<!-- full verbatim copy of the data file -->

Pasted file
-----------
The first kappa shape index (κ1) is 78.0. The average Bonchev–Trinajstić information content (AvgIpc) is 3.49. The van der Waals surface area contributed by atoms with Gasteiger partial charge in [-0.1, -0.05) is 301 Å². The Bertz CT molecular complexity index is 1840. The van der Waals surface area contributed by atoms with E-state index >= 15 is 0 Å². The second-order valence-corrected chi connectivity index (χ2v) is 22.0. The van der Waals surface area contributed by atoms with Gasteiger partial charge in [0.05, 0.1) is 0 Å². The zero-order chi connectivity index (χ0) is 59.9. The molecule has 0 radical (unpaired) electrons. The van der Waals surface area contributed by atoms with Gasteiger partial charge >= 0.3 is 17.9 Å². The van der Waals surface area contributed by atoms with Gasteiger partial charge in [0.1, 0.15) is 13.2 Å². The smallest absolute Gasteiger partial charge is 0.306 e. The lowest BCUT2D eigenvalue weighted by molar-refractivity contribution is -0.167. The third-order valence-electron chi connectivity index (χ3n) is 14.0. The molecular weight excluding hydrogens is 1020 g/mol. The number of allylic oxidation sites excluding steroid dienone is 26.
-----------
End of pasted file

The first kappa shape index (κ1) is 78.0. The average Bonchev–Trinajstić information content (AvgIpc) is 3.49. The van der Waals surface area contributed by atoms with Gasteiger partial charge in [-0.1, -0.05) is 301 Å². The Bertz CT molecular complexity index is 1840. The van der Waals surface area contributed by atoms with E-state index >= 15 is 0 Å². The second-order valence-corrected chi connectivity index (χ2v) is 22.0. The van der Waals surface area contributed by atoms with Gasteiger partial charge in [0.05, 0.1) is 0 Å². The zero-order chi connectivity index (χ0) is 59.9. The molecule has 0 radical (unpaired) electrons. The van der Waals surface area contributed by atoms with Gasteiger partial charge >= 0.3 is 17.9 Å². The van der Waals surface area contributed by atoms with Gasteiger partial charge in [0.1, 0.15) is 13.2 Å². The smallest absolute Gasteiger partial charge is 0.306 e. The lowest BCUT2D eigenvalue weighted by molar-refractivity contribution is -0.167. The third-order valence-electron chi connectivity index (χ3n) is 14.0. The molecular weight excluding hydrogens is 1020 g/mol. The number of allylic oxidation sites excluding steroid dienone is 26.